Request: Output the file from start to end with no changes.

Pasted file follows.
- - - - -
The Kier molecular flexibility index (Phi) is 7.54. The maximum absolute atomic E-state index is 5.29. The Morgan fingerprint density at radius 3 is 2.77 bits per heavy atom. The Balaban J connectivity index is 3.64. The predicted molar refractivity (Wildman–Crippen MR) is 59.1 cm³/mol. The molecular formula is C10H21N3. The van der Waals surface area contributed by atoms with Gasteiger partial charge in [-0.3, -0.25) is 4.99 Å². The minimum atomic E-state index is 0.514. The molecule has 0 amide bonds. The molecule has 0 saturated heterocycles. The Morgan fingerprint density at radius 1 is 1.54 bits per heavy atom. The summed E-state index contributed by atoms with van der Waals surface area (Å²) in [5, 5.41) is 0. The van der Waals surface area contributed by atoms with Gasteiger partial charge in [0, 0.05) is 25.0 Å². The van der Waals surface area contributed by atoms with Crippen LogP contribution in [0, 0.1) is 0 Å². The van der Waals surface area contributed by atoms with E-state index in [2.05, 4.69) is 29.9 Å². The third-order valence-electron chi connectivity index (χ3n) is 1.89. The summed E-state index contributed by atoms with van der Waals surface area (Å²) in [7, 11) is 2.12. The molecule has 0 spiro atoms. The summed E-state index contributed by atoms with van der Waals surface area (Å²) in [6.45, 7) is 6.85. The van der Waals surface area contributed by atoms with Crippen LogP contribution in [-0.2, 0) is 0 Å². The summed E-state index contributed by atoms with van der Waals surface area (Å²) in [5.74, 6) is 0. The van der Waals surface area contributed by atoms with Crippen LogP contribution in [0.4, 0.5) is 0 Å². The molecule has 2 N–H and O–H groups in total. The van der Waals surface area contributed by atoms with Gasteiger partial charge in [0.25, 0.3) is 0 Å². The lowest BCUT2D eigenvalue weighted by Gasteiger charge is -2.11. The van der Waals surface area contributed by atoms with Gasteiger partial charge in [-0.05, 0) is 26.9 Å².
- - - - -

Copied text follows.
The Kier molecular flexibility index (Phi) is 7.54. The maximum absolute atomic E-state index is 5.29. The Morgan fingerprint density at radius 3 is 2.77 bits per heavy atom. The Balaban J connectivity index is 3.64. The predicted molar refractivity (Wildman–Crippen MR) is 59.1 cm³/mol. The molecular formula is C10H21N3. The van der Waals surface area contributed by atoms with Gasteiger partial charge in [-0.3, -0.25) is 4.99 Å². The minimum atomic E-state index is 0.514. The molecule has 0 amide bonds. The molecule has 0 saturated heterocycles. The Morgan fingerprint density at radius 1 is 1.54 bits per heavy atom. The summed E-state index contributed by atoms with van der Waals surface area (Å²) in [5, 5.41) is 0. The van der Waals surface area contributed by atoms with Gasteiger partial charge in [0, 0.05) is 25.0 Å². The van der Waals surface area contributed by atoms with Crippen LogP contribution in [0, 0.1) is 0 Å². The van der Waals surface area contributed by atoms with E-state index in [2.05, 4.69) is 29.9 Å². The third-order valence-electron chi connectivity index (χ3n) is 1.89. The summed E-state index contributed by atoms with van der Waals surface area (Å²) in [7, 11) is 2.12. The molecule has 0 spiro atoms. The summed E-state index contributed by atoms with van der Waals surface area (Å²) in [6.45, 7) is 6.85. The van der Waals surface area contributed by atoms with Crippen LogP contribution in [-0.2, 0) is 0 Å². The summed E-state index contributed by atoms with van der Waals surface area (Å²) in [5.74, 6) is 0. The van der Waals surface area contributed by atoms with Crippen LogP contribution in [0.4, 0.5) is 0 Å². The molecule has 2 N–H and O–H groups in total. The van der Waals surface area contributed by atoms with Gasteiger partial charge in [0.25, 0.3) is 0 Å². The lowest BCUT2D eigenvalue weighted by Gasteiger charge is -2.11. The van der Waals surface area contributed by atoms with Gasteiger partial charge in [-0.05, 0) is 26.9 Å².